The post President Biden Appoints AMD CEO Dr. Lisa Su To Council of Advisors on Science & Technology by Jason R. Wilson appeared first on Wccftech.
Cavers descend into unexplored, possibly-genie-filled "Well of Hell" because what else could possibly go wrong in the 2020s? [Interesting]
The road leading to Windows 11’s October 5 release date is one paved with promise and frustration. Every advancement the OS offers over its predecessor, such as support for Android apps and its implementation of Xbox’s excellent ‘auto-HDR’, is marred with perplexing system requirements and even more bewildering messaging from Microsoft. However, following an investigation made by The Verge, it appears that unsupported CPUs may be able to run Windows 11 but with a hefty catch.
TPM (Trusted Platform Module) 2.0 is the core culprit of the confusion surrounding Windows 11’s system requirements. In an effort to make the OS more secure, Microsoft has withheld the ability to install Windows 11 on any system with a CPU that doesn’t support the security standard.
Yet, when installing the latest Windows 11 beta on unsupported hardware, a new step in the installation process appears. This prompts users to accept that installation of the OS is 'not recommended' and that their PC will ‘no longer be supported and won’t be entitled to receive updates.’Best SSD for gaming, How to build a gaming PC, Best gaming CPU
The Netflix Marvel shows are long gone, but their legacy lives on. Not all of those shows were great, and indeed, many of them got pretty darn bad as they went along. But they had their positive elements. One such element was Vincent D'Onofrio as Wilson Fisk, AKA the Kingpin, on "Daredevil." D'Onofrio made the Kingpin a memorable, complicated, and often scary villain, and lots of people would like to see the actor reprise the role again – including the actor himself. Now all D'Onofrio needs is someone at Marvel Studios to pick up the phone and ask him to play the character one more time.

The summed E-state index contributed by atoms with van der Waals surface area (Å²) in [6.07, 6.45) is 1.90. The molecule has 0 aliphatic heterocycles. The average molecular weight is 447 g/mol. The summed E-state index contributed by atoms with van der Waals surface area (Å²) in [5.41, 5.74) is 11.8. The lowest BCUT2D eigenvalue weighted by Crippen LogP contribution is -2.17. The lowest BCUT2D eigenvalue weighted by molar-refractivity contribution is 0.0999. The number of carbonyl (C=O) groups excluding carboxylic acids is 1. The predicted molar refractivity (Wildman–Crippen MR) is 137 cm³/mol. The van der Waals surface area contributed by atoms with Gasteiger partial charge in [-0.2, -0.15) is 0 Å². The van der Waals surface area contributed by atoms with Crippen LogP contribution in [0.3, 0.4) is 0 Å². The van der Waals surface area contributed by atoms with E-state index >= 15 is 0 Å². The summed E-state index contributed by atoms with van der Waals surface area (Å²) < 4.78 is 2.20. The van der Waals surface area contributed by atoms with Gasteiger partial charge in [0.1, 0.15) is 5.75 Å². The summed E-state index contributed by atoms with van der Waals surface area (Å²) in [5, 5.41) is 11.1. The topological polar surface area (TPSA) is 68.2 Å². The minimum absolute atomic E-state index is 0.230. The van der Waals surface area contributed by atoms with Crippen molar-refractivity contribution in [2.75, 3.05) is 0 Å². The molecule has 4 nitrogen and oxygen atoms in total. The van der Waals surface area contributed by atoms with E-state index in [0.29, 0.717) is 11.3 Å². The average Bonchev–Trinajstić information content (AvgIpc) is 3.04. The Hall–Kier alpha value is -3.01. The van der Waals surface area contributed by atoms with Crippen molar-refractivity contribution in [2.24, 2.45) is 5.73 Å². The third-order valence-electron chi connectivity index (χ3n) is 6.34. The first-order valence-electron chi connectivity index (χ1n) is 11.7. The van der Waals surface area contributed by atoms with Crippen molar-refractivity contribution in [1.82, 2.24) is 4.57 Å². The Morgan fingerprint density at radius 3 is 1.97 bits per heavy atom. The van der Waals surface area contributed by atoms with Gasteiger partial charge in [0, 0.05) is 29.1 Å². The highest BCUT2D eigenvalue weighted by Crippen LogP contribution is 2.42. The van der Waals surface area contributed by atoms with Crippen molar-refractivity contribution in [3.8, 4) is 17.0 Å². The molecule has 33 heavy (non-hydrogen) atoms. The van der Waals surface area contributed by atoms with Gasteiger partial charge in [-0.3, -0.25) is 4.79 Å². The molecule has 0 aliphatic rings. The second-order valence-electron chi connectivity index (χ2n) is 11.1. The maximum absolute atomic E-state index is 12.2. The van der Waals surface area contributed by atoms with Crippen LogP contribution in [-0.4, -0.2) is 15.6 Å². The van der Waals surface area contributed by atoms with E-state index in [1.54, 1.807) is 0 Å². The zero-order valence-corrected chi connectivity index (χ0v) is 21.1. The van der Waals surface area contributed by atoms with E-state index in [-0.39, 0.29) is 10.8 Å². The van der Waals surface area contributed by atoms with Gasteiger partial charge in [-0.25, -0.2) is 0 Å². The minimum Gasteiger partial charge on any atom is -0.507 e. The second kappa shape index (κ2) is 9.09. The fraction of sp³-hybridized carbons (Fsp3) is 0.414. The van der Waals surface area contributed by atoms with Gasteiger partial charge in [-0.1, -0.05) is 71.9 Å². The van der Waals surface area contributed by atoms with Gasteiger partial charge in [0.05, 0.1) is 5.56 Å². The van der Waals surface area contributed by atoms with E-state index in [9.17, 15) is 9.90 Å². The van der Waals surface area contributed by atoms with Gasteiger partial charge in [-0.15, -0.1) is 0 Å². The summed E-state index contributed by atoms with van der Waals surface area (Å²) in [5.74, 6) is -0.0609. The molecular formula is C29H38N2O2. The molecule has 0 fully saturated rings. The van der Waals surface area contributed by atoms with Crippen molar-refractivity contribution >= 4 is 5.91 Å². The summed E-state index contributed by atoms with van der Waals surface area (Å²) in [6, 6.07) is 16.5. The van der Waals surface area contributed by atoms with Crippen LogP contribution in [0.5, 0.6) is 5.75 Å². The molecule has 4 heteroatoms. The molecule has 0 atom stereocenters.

I Just Need To Be Asked
There was a lot I didn't like about the various Marvel Netflix shows, but I was a big fan of Vincent D'Onofrio's scary, layered performance as crime boss Wilson Fisk, AKA the Kingpin. D'Onofrio's Kingpin is a fan favorite, and folks have been clamoring for him to play the character again. The actor has said multiple times in the past that he'd like to reprise the role, and he's still beating that drum. In an interview with ScreenRant, D'Onofrio commented that he's continually flattered that people want him to play the Kingpin again, and that he's basically just waiting for Marvel to pick up the dang phone and ask him:
"I do take it as a compliment. I so badly want to play that character again. I love that character. I just have to wait for Marvel to ask me. I think it's very clear that I would, and the fans know that I would jump at the chance to play again. I just need to be asked."
The question now is: will Marvel ever ask him?
Will We See The Kingpin Again?
So ... just what are the odds that Marvel will ask Vincent D'Onofrio to play the Kingpin again? That's hard to say. I know fans continue to hold onto the hope that the Netflix Marvel actors will return in some capacity. There are already plenty of theories that state Charlie Cox's Matt Murdock/Daredevil is going to appear in "Spider-Man: No Way Home." But that's still just a rumor, with no real confirmation. And the fact of the matter is that Marvel Studios would be happy to forget all about the Netflix shows, which were made without the complete control of the Disney machine. I'm not saying it will never, ever happen, but at the moment, bringing D'Onofrio back seems unlikely. But keep your fingers crossed.
The post Yes, Vincent D'Onofrio Would Love to Play Kingpin Again: 'I Just Need to Be Asked' appeared first on /Film.
Back To The Future Stars Lea Thompson And Christopher Lloyd Will Time Travel Again In A... Hallmark Christmas Movie
We bring some good news today, dear readers -- albeit with a huge caveat. The good news? "Back to the Future" stars Christopher Lloyd and Lea Thompson are reuniting. And not just at a fan convention, but in an actual movie! The not-so-great news? It's in a Hallmark Christmas movie called "Next Stop, Christmas."